After the Parkland, FL, school shootings in 2018 that killed 17 people, DeVos took charge of a federal school safety commission that hardly touched on the role of guns in deadly shootings. Instead, at the commission’s recommendation, DeVos scrapped civil rights guidance aimed at curbing increased expulsions and suspensions among minority students, saying the policy threatened “the safety of students and teachers.”

During the Hillsdale speech, she spoke out against her own department, saying the “building” focuses not on students but on “rules and regulations, staff and standards, spending and strings.” She said “the state replaces the family” when people in Washington think they can make decisions for parents.

Even on the issue of tracking coronavirus cases in K-12 schools, DeVos said in October that she was not sure the department had a role, drawing criticism from Democratic senators.

DeVos is “the most-sued secretary” in the Department’s 41-year history, according to an October analysis by the education-focused news organization The 74. The secretary and her department have been the target of more than 455 lawsuits in less than four years, compared with 356 lawsuits against the department during the Obama administration’s eight years, the analysis found.

Education Department spokesperson Angela Morabito, however, noted that DeVos’ Title IX sexual misconduct rule has withstood legal challenges. The rule codifies sexual harassment “as the sex-based discrimination that it is” and legally requires K-12 schools to respond when any employee has notice of sexual misconduct, she said.

President-elect Joe Biden has vowed to undo the ruleon sexual misconduct, which has been criticized for its protections for the accused but unraveling it could take years.

DeVos was among ahalf-dozen of Trump’s original Cabinetmembers to serve throughout the president’s first term, in addition to Vice President Mike Pence.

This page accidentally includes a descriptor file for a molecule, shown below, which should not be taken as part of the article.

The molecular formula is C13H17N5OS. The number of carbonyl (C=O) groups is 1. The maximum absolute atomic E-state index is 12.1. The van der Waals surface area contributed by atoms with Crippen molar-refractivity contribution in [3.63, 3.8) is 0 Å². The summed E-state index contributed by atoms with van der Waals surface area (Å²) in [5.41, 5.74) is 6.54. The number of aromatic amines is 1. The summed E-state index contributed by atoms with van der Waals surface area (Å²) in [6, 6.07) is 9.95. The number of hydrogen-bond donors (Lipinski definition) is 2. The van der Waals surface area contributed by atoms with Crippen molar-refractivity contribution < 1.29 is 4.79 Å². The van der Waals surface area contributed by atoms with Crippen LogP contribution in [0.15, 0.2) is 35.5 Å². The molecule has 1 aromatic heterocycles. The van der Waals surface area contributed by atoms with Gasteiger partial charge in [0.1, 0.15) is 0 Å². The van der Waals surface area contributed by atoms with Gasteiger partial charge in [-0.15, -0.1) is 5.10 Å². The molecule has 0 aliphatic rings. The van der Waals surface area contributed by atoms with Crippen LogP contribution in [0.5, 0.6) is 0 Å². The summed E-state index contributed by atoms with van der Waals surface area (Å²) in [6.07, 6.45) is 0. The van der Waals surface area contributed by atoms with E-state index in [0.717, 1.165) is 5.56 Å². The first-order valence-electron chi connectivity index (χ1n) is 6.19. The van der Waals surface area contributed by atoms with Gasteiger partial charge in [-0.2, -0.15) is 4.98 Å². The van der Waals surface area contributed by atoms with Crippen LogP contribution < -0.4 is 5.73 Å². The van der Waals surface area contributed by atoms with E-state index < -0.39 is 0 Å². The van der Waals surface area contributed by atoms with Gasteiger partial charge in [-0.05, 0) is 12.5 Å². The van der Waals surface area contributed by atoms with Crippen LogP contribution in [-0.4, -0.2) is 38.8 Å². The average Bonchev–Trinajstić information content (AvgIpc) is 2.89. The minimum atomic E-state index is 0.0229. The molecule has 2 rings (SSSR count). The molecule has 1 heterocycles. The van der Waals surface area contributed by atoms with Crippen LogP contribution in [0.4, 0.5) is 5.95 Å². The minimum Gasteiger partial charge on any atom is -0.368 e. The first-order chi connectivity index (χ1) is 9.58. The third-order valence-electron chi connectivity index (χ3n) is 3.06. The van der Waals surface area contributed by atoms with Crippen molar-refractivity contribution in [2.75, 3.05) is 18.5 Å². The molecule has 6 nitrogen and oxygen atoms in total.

The outgoing secretary joined Trump in issuing hollow threats to yank federal funding from schools that did not physically reopen during the pandemic, even though she has long been a proponent of virtual learning. “Why do students have to go to a school building in the first place?” she asked in 2018.

DeVos froze monthly payments on federal student loans, setting their interest rate to zero, and quickly made available $13 billion in emergency relief funding under the CARES Act for K-12 schools, Morabito said.

But federal judges blocked some of DeVos’ goals for coronavirus relief funding. Her department in August said it was considering making changes to a rule barring undocumented students, international students and immigrants who do not have green cards from emergency pandemic relief to help students cover expenses such as housing and food. Judges blocked enforcement of the rule in Massachusetts and for students at California community colleges.

The secretary also abandoned her effort to force public schools to share a greater portion of the relief funding with private school students after a federal judge struck down her plan as illegal.

Morabito highlighted DeVos’ work on elevating apprenticeships, dual enrollment programs and other “practical learning opportunities.” She published program-specific debt and earnings data in the College Scorecard and streamlined the Federal Student Aid process so that borrowers “will finally be treated like valued customers at a world-class financial institution.”

DeVos, a former Michigan Republican Party chair, is a star among fans of school choice and conservatives. Her travels leading up to the 2020 presidential election included the battleground states of Georgia, Michigan, Pennsylvania, North Carolina, Texas, Iowa and Florida as she promoted the reopening of schools during the pandemic.